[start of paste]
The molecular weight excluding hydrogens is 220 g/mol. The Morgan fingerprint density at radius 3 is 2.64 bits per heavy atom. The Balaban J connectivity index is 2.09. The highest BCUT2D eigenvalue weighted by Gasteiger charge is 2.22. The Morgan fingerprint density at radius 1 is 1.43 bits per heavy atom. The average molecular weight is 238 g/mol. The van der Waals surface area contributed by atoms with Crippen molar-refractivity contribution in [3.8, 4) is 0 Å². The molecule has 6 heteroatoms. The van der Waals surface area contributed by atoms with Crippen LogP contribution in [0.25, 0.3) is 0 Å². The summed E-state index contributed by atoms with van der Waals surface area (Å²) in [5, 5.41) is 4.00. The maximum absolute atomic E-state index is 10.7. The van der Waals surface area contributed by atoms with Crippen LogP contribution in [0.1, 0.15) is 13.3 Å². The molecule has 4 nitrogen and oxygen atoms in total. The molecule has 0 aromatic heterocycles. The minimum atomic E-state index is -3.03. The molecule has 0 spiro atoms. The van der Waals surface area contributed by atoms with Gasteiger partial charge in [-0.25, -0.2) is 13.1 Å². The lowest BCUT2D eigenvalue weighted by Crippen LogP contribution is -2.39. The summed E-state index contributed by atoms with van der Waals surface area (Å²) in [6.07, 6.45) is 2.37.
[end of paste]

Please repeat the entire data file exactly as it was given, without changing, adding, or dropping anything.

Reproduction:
The molecular weight excluding hydrogens is 220 g/mol. The Morgan fingerprint density at radius 3 is 2.64 bits per heavy atom. The Balaban J connectivity index is 2.09. The highest BCUT2D eigenvalue weighted by Gasteiger charge is 2.22. The Morgan fingerprint density at radius 1 is 1.43 bits per heavy atom. The average molecular weight is 238 g/mol. The van der Waals surface area contributed by atoms with Crippen molar-refractivity contribution in [3.8, 4) is 0 Å². The molecule has 6 heteroatoms. The van der Waals surface area contributed by atoms with Crippen LogP contribution in [0.25, 0.3) is 0 Å². The summed E-state index contributed by atoms with van der Waals surface area (Å²) in [5, 5.41) is 4.00. The maximum absolute atomic E-state index is 10.7. The van der Waals surface area contributed by atoms with Crippen LogP contribution in [0.1, 0.15) is 13.3 Å². The molecule has 4 nitrogen and oxygen atoms in total. The molecule has 0 aromatic heterocycles. The minimum atomic E-state index is -3.03. The molecule has 0 spiro atoms. The van der Waals surface area contributed by atoms with Gasteiger partial charge in [-0.25, -0.2) is 13.1 Å². The lowest BCUT2D eigenvalue weighted by Crippen LogP contribution is -2.39. The summed E-state index contributed by atoms with van der Waals surface area (Å²) in [6.07, 6.45) is 2.37.